London taxis gear up for electric switch

London taxis gear up for electric switch
As many as 75 high-speed roadside charge points are to appear across London this year, as taxis in the capital approach their deadline for going electric.

Transport for London (TfL) and local authorities have until January to bring a 24,000-stong fleet in compliance with new law which requires cabs to be able to drive using electric power only.

The major conversion is seen as a critical early step in cleaning up the capital’s air and encouraging more private vehicle owners to consider battery power.

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The new black cabs – which run on electric batteries – are currently being made near Coventry and go on sale later this year. Designed by the London Taxi Company (LTC), they have a small petrol engine which prolongs their range before reaching a charge point.

Taxi drivers will receive £7,500 towards the cost of an electric model when trading in a diesel cab – with an additional £5,000 available for cars over 10 years old.

The new charge points – 50KW super-chargers capable of topping up 80% of battery life inside 30 minutes – will come as part of an £18 million government investment, with around 300 expected by 2020.

Currently, London’s only high-speed roadside charging point sits outside St Leonard’s Church in Shoreditch – cutting a lonely figure in a city which on some days sees more pollution than Beijing.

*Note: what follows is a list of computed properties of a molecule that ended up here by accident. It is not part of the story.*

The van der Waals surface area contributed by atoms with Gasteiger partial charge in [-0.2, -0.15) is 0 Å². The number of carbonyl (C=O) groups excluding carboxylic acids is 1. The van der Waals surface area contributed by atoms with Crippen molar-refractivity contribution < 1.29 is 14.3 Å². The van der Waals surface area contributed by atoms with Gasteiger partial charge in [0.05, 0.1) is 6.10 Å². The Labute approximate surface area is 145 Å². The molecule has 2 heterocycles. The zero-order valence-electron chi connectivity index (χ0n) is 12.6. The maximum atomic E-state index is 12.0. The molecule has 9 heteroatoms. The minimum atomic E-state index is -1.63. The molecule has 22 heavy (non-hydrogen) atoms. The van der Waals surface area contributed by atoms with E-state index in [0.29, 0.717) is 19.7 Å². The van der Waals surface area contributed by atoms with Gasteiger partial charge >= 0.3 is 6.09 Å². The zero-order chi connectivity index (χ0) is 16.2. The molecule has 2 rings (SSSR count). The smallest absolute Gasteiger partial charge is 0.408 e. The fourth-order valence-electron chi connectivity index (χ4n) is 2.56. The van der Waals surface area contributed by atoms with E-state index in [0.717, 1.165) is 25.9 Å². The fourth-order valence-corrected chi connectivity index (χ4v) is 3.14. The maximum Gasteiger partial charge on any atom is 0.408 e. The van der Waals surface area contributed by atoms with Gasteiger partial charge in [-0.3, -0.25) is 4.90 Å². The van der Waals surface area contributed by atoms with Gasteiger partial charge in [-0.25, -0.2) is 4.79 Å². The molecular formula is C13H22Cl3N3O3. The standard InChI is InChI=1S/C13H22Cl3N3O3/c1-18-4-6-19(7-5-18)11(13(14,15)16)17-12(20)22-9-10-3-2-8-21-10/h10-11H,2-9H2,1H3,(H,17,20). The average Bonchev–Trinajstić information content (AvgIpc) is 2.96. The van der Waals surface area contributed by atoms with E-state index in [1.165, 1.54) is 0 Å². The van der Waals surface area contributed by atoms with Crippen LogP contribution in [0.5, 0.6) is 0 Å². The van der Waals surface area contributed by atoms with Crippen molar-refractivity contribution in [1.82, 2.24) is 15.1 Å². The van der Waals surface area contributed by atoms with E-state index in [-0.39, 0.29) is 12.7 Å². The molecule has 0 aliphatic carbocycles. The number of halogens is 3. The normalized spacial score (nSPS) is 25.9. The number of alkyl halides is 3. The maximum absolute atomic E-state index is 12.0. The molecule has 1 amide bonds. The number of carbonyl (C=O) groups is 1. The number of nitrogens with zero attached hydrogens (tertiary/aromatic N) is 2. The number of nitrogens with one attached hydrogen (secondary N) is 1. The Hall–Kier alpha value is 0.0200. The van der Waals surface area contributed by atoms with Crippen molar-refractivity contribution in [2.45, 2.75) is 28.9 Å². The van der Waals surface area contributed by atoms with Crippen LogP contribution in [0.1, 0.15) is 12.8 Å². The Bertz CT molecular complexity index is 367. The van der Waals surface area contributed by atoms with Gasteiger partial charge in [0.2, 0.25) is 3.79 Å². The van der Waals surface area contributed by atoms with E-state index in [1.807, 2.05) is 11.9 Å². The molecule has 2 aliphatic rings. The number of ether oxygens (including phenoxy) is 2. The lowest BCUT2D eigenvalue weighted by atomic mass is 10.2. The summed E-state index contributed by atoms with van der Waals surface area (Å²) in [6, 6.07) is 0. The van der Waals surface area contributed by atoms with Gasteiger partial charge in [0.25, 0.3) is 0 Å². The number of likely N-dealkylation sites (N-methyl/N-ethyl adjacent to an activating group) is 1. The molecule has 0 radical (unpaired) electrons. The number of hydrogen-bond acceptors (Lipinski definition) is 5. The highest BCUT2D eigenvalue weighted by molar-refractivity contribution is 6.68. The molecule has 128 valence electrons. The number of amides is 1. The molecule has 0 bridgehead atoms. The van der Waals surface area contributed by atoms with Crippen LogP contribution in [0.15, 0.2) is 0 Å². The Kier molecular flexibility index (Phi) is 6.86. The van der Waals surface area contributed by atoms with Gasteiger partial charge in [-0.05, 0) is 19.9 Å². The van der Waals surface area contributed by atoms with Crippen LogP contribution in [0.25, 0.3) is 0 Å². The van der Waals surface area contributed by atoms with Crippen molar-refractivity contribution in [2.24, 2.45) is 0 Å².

Recently the government received a mixed reception for its draft air quality proposals, which unexpectedly failed to include concrete plans for a widespread diesel vehicle scrappage scheme.

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The new LTC electric taxis come with a range of under 100 miles before a charge is required or the petrol engine steps in.

The way the manufacturer sees them working is by drivers heading into town using their petrol engines before switching to electric power during their day of drop-offs. They would then recharge at home in the evening.

However, quick and handy inner city charging spots will still be needed, as almost all drivers will have to recharge at least once in their working day.

The chief executive of ChargePoint, Pasquale Romano, says he has been encouraged by the speed at which motorists switch to electric vehicles once charging stations are installed.

He said: “It’s a question of chicken and egg, but when you get one egg a lot of chickens tend to turn up.”

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